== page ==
Chicago Chicanos ‘Read Out’ in Solidarity with Tucson
Books can save your life.
Especially if you are growing up in a rough area, faced with discrimination, racism, poverty, violence and a dominant culture that seems to belittle your family’s history and your very existence.
That’s how celebrated author and community leader Luis J. Rodriguez described his youthful relationship with books. Growing up in a tough L.A. neighborhood where a gang attack left him with a damaged chin at age 11, Rodriguez was a young heroin addict and gang member. He eventually left that life and became an internationally-known writer, artist and youth advocate. The shift started with a book of Mexican murals given to him by a counselor who was also a Chicano activist with the radical Brown Berets.
Now, Rodriguez’s books are among those banned from public school curriculums in Tuscon, Ariz. as part of an attack on Mexican American studies by the city’s school board and a state law. On Sunday, at the Taller Mestizarte gallery in the Pilsen neighborhood of Chicago, Rodriguez read from one of his own books and spoke about the larger importance of books dealing with politics, Chicano culture and popular movements.
There was much attention last year to the removal of a long list of book titles from Tucson schools after the school board became afraid that ethnic studies violated a 2010 state law prohibiting courses “designed primarily for pupils of one ethnic group” that “advocate ethnic solidarity instead of the treatment of pupils as individuals” or promote “resentment toward a race or class of people.” In These Times covered the efforts of Tucson student activists to organize their own ethnic studies classes, as well as a month-long “No History is Illegal” campaign to incorporate the banned Mexican American studies curriculum into classrooms across the country last February.
But Chicano, Latino and other activists and educators in Chicago feel that the issue has now dropped off the public radar. They fear that attacks on free speech, education and ethnic studies will spread around the country if people don’t continue to fight the Tucson school board.
That’s why Rodriguez – who previously lived in Chicago and founded Tia Chucha Press here – joined local artists, activists, students and teachers in the small Pilsen gallery to read from books on Tucson’s banned list. Appropriately, the event was held on 18th Street in Pilsen, a hotbed of Chicano organizing in decades past.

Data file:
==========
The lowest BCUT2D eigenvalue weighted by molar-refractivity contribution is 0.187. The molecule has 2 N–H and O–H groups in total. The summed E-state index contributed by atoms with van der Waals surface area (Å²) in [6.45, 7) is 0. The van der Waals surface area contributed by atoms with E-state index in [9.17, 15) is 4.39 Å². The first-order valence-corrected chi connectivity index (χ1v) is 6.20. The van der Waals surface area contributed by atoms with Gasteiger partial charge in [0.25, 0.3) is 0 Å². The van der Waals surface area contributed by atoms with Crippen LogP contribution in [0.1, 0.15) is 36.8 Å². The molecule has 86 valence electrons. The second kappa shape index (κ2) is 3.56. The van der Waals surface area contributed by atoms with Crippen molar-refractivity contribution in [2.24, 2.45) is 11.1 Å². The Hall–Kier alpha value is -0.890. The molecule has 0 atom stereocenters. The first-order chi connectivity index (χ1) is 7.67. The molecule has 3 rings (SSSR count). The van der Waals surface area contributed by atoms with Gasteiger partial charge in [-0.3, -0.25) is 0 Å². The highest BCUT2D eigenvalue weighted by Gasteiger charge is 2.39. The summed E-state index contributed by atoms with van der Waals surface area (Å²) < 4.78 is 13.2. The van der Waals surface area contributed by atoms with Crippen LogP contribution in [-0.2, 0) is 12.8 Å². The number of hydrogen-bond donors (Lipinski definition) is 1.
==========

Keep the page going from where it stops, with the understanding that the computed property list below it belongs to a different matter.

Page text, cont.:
Rodriguez remembered how, along with receiving the book from the Brown Beret, “an Anglo teacher opened up the world of books for me.” He also recalled how librarians would watch him with an eagle eye, suspecting he intended to steal books. At an independent bookstore owned by a Jewish-American man in his own rough neighborhood, Rodriguez said the owner would “watch me not because he thought I would steal but because he wanted to see what my interests were.”
While homeless and living beside the Los Angeles River, Rodriguez would stow books in little “cubby holes” and other secret spots. “Books, man!” he reiterated. “They save your life … This is why the battle in Tucson is important.”
On the gallery walls between bright abstract paintings were cardboard signs reading, “Save Ethnic Studies” and “History is not Illegal.”
Antonio Zavala, one of the Pilsen event organizers, invoked Ray Bradbury’s famous Fahrenheit 451 as a cautionary tale. He paraphrased the Tuscon school board members’ contentions that the Chicano and other ethnic studies programs teach hatred toward Anglos and foster an “us versus them” environment.
“They want to promote this idea that ‘Just work hard and you’ll make it,’” he said. “But that’s a big fallacy – just look at the African American community, they’ve worked hard through so many conditions and they’re still looked on as second class citizens … This is a designated attack on the rights of Mexican Americans and their culture and right to education.”
Two participants read from Laura Esquivel’s book Like Water for Chocolate, pointing out the important cultural symbolism and mocking the fact that the school board saw such tales of food and desire as threatening.
“What do they have against chefs … what do they have against love?” asked participant, after reading stanzas from the book. After reading a fragment about “punish[ing] Tita for her willfulness,” she said, “Ah! Maybe that’s it, willfulness.”
Another participant read from 500 Years of Chicano History, pointing out that she could see why it might be seen as threatening in a state rife with anti-immigrant and racist dynamics…and that is all the more reason to make sure students have the chance to read and discuss the material. She pointed out how “Anglos put the label of bandit on our resistance heroes.” Several others read from Paoulo Freire’s Pedagogy of the Oppressed and from Howard Zinn’s A People’s History of the United States.
The next step for Tucson organizers will be a three-day “Tucson Freedom Coalition” convergence in November, where they hope to unite a national movement around the battle for ethnic studies in Arizona.
Dr. Teresa Cordova, director of the Great Cities Institute at the University of Illinois at Chicago, said at Sunday’s event, “I had the opportunity to go to the university because of the Chicano movement…So I always felt like my education was not my own but belonged to the community.”
“One of the reasons they’re afraid of the Pedagogy of the Oppressed is the idea of using education as a way for people to understand the context under which they live and the possibility for transforming it,” Cordova continued. “That we are not just victims but agents of transformation.”